“And I assure you, this is a much better option,” Glory added with a smile, coming up behind him to lay a gentle hand on his shoulder. “I’ll loan you the best guest room, right next to mine.”

“I am just so sick of being the weak link around here,” Rasha whispered, clenching his fists. If nothing else, it helped him straighten up and hold his posture.

“Whoah, that’s enough of that kinda talk,” Tallie declared. Having been the first to the door, she now turned and pushed back through the small crowd which had formed in the foyer, elbowing Layla aside with more energy than was necessary. She wrapped her arms around Rasha in a hug, the top of his head barely coming past her shoulder. “You’ve had a shitty night, that’s all. We’re not refusing to let you help; that’s the whole point of this, Rasha. We’re gonna need you soon, and for that, you need to be rested up.”

He sighed heavily, though after a moment he un-clenched enough to hug her back—briefly. Then he pulled insistently away. “All right. I guess. Fine. But don’t be too long.”

“Pfft, what’s the worst that could happen?” Darius said airily. “All we’re doing is traipsing through the suddenly-freezing streets of the city where dwarven spies are plotting to ambush and do horrible things to us, to rescue our witch friend who they’re also going to be ambushing, when we have no idea where the hell he even is. This is a Sunday stroll through the park! Really, Rasha, you’re not gonna miss anything.”

“Whose idea was it to give him talking privileges?” Ross wondered aloud.

“And on that subject.” Darius’s aspect suddenly sobered considerably and he turned to level a finger a Layla. “You are not coming. So let’s get the tantrum and the shouting out of the way right now, because we really do not have time to stretch this out.”

“Honestly, Darius, you’ve turned into the most frightful boor,” she sniffed. “I can see I shall be forced to spend a great deal of time re-acquainting you with the concept of basic manners. Of course I’m not coming; do you really think I’m daft enough to place myself in that kind of danger? You’re the Eserites, here. I assume they’ve taught you something in that Guild of yours.”

“Huh,” he said, staring at her in evident bemusement. “That’s…strangely forward-thinking of you. Are you feeling all right, sis?”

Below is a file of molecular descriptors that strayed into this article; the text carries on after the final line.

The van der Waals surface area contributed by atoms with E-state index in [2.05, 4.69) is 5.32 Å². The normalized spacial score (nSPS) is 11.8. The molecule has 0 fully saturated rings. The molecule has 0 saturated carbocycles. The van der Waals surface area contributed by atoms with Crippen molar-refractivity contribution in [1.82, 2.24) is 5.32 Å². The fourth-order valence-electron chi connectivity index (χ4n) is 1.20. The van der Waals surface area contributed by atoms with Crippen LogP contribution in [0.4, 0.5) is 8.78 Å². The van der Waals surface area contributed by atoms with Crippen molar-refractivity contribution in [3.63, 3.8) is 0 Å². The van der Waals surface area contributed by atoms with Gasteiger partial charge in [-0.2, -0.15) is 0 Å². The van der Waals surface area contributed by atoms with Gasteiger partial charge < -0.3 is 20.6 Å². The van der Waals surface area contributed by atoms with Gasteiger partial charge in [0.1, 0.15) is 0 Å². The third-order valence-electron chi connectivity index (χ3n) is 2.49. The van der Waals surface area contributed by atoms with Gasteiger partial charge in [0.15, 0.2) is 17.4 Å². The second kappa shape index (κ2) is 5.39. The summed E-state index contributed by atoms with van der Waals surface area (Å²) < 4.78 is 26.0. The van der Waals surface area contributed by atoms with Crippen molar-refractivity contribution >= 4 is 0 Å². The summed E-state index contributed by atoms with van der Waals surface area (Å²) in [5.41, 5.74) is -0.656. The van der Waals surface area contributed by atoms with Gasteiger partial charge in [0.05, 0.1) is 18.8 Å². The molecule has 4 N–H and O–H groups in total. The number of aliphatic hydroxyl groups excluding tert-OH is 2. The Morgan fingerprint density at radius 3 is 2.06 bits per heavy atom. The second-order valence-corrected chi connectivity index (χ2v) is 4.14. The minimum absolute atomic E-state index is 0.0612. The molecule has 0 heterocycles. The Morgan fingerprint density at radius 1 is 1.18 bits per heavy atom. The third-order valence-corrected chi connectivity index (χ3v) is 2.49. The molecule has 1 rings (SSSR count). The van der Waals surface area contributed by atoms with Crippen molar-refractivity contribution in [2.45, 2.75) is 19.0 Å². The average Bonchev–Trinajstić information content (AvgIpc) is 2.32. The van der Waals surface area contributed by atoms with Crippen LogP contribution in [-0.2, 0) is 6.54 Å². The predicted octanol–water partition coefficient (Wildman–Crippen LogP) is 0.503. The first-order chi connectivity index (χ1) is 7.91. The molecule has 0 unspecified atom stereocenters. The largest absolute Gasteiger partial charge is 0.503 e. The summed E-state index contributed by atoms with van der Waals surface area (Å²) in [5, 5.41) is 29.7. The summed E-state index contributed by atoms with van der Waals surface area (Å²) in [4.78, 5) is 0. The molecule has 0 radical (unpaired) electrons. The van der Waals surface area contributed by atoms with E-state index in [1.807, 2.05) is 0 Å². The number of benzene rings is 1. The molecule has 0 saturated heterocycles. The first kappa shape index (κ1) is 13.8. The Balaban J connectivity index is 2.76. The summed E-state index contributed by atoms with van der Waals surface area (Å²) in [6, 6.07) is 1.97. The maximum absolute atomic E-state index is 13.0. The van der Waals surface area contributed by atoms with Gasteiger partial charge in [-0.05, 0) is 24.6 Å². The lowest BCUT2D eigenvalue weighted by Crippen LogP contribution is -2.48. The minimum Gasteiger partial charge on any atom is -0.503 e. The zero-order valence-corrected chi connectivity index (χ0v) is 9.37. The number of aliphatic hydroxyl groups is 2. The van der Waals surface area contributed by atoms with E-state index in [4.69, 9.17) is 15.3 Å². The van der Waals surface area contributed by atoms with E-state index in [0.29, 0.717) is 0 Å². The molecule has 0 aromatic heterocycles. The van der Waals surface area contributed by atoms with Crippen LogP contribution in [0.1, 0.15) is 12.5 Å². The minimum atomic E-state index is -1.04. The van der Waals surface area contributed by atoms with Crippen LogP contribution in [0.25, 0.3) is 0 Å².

“Feel free to take my carriage,” she said, ignoring that and turning to Jasmine, who so far was the only other member of the group she seemed inclined to address directly. “I would prefer that Talvers remain here, if it pleases our hostess, but Ralph’s uniform has sufficient bundling for the cold, and you may find him useful. Do try not to let him be hurt, but if you are attacked, don’t worry about the carriage. If agents of the Svennish government damage it, I can sue the embassy. I’ve been wanting a new one anyway, and Father has been most obstinate about upgrading to the enchanted variety.”

“I will try to keep all that in mind,” Jasmine said solemnly. Tallie rolled her eyes so exuberantly she nearly tipped over backward.

“And,” Layla added in a quieter tone, “I realize this is a lot to ask, but please see that my brother doesn’t take any needless risks. If it proves possible.”

“Oh, we’ll manage him,” Jasmine promised her with a smile. “Tallie and I have had some practice in the art. There are ways.”

“They’re called boobs,” Tallie added helpfully. “Yours don’t count for the purpose. I mean, or so I would hope. Nothing would surprise me to learn about you nobles.”

Layla sniffed once more, then turned up her nose and pointedly gave Tallie the cold shoulder. “I shall expect to see you back by dinner at the latest, Darius. If I have to chase you down again, I shall be most put out.”

“Well, you heard her, ladies and Ross,” Darius said cheerfully, opening the door. “We better get this done quick-like, or perish in the attempt. C’mon, chop chop.”

Outside on the front step, they paused, tucking hands into coat pockets.

“Brr,” Ross said, peering up at the sky. “Carriage sounds pretty good.”

“Yeah, that’s great,” Tallie said flatly. “Let’s all ride in warmth and comfort and make what’s-his-name sit up top in the cold. Doesn’t matter, he’s just a servant. You’d fit right in with the fancy crowd, Ross.”

“Stop that,” Jasmine said irritably. “Whatever your issue is with nobles, don’t take it out on Ross, of all people.”

“Also, his name is Ralph,” Darius added. “Which you know, and would have remembered if you wanted to make a complaint like that with any credibility. Now seriously, are we riding or not? Because time is going to be a factor, here, and this weather is not kidding around.”

Indeed, the typical cloud cover over Tiraas currently hung lower and heavier than was the norm, clearly threatening precipitation. Given the temperature, anything that fell from above was likely to take the form of snow or sleet.

“No,” Jasmine said slowly, frowning in thought. “No…I think we should stay on foot. To be approachable.”